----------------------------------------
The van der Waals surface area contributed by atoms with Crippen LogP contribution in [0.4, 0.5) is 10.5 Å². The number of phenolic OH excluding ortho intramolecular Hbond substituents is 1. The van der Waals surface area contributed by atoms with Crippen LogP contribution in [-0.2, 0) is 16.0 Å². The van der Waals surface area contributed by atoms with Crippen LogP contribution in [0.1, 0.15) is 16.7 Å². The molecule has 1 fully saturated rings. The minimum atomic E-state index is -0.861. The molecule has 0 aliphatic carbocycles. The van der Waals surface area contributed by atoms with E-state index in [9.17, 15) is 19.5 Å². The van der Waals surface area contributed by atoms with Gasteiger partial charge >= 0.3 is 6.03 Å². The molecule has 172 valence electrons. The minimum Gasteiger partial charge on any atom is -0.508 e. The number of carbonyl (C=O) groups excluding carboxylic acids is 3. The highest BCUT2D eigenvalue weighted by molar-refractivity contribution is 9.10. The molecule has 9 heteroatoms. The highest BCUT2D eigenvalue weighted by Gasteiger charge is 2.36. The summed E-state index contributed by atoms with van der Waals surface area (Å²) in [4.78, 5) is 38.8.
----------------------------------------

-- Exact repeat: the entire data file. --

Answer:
The van der Waals surface area contributed by atoms with Crippen LogP contribution in [0.4, 0.5) is 10.5 Å². The number of phenolic OH excluding ortho intramolecular Hbond substituents is 1. The van der Waals surface area contributed by atoms with Crippen LogP contribution in [-0.2, 0) is 16.0 Å². The van der Waals surface area contributed by atoms with Crippen LogP contribution in [0.1, 0.15) is 16.7 Å². The molecule has 1 fully saturated rings. The minimum atomic E-state index is -0.861. The molecule has 0 aliphatic carbocycles. The van der Waals surface area contributed by atoms with E-state index in [9.17, 15) is 19.5 Å². The van der Waals surface area contributed by atoms with Gasteiger partial charge >= 0.3 is 6.03 Å². The molecule has 172 valence electrons. The minimum Gasteiger partial charge on any atom is -0.508 e. The number of carbonyl (C=O) groups excluding carboxylic acids is 3. The highest BCUT2D eigenvalue weighted by molar-refractivity contribution is 9.10. The molecule has 9 heteroatoms. The highest BCUT2D eigenvalue weighted by Gasteiger charge is 2.36. The summed E-state index contributed by atoms with van der Waals surface area (Å²) in [4.78, 5) is 38.8.